Other commonly used synthetics include elastane, polypropylene, polyurethane, and acrylic.
Elastane (also known as Spandex), is often found in products where some elasticity is needed and is known for its resilience and stretchiness. Polypropylene, used in fishing nets and plastic bags, is durable, lightweight and waterproof. Polyurethane, or PU, is commonly used in footwear and swimwear due to its flexibility, durability, and easiness to clean. Acrylic, seen as a cheaper alternative to wool, is crease-resistant and colorfast.
Virgin synthetics can be hard to recycle.
Virgin synthetics are made from fossil-based resources. They are usually combined with other materials, which makes them difficult to recycle. It’s hard to separate elastane out, so most mechanical and chemical recyclers struggle to get any amount of it into their processes. The same applies to polypropylene–due to its low melting point, it will burn, rather than melt, into any other recyclable material. Recycling polyurethane presents challenges of its own, as it’s tricky to separate the PU coating from the base material it’s been applied to. There are also harmful chemicals that can be used in PU production, and DMF-free PU materials tend to be expensive. Though acrylic can be recycled mechanically, chemical recycling is not as yet seen as a commercially viable option.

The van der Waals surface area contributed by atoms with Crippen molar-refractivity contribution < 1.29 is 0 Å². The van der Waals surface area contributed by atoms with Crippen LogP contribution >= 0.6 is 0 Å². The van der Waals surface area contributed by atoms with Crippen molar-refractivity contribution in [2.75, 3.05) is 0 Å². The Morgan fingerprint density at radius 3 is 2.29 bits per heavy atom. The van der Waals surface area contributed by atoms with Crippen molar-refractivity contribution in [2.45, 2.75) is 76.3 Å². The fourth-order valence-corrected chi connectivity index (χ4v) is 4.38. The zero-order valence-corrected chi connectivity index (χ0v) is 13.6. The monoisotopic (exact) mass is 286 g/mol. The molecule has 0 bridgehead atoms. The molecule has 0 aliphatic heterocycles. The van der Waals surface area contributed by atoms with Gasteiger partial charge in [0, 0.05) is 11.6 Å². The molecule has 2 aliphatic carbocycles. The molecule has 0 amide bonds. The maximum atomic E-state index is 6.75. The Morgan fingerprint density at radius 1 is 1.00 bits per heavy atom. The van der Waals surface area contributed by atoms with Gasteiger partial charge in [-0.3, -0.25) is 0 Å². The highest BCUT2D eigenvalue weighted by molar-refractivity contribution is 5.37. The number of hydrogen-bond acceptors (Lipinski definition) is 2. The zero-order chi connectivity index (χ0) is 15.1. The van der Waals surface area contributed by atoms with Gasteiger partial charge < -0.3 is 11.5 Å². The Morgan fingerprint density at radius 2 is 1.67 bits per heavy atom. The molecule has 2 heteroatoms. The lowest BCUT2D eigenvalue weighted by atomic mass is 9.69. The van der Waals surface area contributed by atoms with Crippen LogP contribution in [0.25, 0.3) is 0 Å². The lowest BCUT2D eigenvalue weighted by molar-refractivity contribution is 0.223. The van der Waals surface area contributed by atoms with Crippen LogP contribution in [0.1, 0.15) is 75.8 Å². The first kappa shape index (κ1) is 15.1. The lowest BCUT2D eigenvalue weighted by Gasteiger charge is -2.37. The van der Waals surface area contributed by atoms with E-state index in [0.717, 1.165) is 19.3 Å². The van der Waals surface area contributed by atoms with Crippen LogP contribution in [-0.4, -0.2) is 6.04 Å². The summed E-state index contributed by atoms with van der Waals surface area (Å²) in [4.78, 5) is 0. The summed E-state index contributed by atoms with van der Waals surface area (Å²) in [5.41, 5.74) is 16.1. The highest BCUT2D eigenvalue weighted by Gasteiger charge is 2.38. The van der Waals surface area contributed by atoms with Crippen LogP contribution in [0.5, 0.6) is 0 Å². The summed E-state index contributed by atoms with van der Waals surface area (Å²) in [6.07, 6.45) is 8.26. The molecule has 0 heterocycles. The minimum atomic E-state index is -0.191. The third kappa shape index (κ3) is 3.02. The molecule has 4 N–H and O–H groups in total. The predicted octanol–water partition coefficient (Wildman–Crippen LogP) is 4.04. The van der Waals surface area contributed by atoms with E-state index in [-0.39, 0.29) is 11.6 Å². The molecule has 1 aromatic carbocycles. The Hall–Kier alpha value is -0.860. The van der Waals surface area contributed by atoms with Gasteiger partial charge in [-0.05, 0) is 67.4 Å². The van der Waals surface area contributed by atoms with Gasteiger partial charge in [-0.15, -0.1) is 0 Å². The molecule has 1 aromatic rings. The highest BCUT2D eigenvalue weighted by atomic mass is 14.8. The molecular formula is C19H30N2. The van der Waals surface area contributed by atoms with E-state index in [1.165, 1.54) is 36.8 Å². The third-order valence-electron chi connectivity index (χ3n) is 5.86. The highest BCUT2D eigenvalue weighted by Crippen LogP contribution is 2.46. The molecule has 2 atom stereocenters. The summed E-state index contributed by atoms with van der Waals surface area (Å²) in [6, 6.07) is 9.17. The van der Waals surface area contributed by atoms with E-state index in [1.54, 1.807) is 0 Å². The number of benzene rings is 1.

We want to stop new fossil-based materials from entering the system.
We’re supporting the fashion and textiles industry in switching to fibers and materials that have better environmental and social outcomes than their conventional alternatives. Our goal is for synthetic fiber production to play its part in the wider move towards climate-friendly sourcing. We want to encourage to use of recycled or regenerative materials and let no new virgin fossil-fuel-based fibers enter the system.
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RCS & GRS
Our industry standard for synthetics
The Recycled Claim Standard and Global Recycled Standard are voluntary global standards that set the requirements for third-party certification of recycled input and chain of custody. Their aim is to increase the use of recycled materials.